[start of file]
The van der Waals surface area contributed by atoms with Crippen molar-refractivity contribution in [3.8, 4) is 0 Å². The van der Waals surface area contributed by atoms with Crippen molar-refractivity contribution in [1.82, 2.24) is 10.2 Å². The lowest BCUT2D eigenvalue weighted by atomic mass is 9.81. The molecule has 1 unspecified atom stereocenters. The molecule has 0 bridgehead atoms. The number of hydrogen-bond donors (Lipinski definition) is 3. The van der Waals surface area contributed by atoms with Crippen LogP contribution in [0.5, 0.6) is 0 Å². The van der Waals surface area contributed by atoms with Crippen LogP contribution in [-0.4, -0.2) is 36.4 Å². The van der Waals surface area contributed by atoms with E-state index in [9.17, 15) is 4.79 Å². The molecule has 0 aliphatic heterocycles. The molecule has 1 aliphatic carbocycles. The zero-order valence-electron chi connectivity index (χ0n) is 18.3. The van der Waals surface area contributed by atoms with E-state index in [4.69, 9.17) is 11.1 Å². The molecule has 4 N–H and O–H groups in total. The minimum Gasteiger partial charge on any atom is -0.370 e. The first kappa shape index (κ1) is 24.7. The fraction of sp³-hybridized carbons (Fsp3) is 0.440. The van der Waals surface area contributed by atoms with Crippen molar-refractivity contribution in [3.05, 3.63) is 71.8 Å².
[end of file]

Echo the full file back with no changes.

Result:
The van der Waals surface area contributed by atoms with Crippen molar-refractivity contribution in [3.8, 4) is 0 Å². The van der Waals surface area contributed by atoms with Crippen molar-refractivity contribution in [1.82, 2.24) is 10.2 Å². The lowest BCUT2D eigenvalue weighted by atomic mass is 9.81. The molecule has 1 unspecified atom stereocenters. The molecule has 0 bridgehead atoms. The number of hydrogen-bond donors (Lipinski definition) is 3. The van der Waals surface area contributed by atoms with Crippen LogP contribution in [0.5, 0.6) is 0 Å². The van der Waals surface area contributed by atoms with Crippen LogP contribution in [-0.4, -0.2) is 36.4 Å². The van der Waals surface area contributed by atoms with E-state index in [9.17, 15) is 4.79 Å². The molecule has 0 aliphatic heterocycles. The molecule has 1 aliphatic carbocycles. The zero-order valence-electron chi connectivity index (χ0n) is 18.3. The van der Waals surface area contributed by atoms with E-state index in [4.69, 9.17) is 11.1 Å². The molecule has 4 N–H and O–H groups in total. The minimum Gasteiger partial charge on any atom is -0.370 e. The first kappa shape index (κ1) is 24.7. The fraction of sp³-hybridized carbons (Fsp3) is 0.440. The van der Waals surface area contributed by atoms with Crippen molar-refractivity contribution in [3.05, 3.63) is 71.8 Å².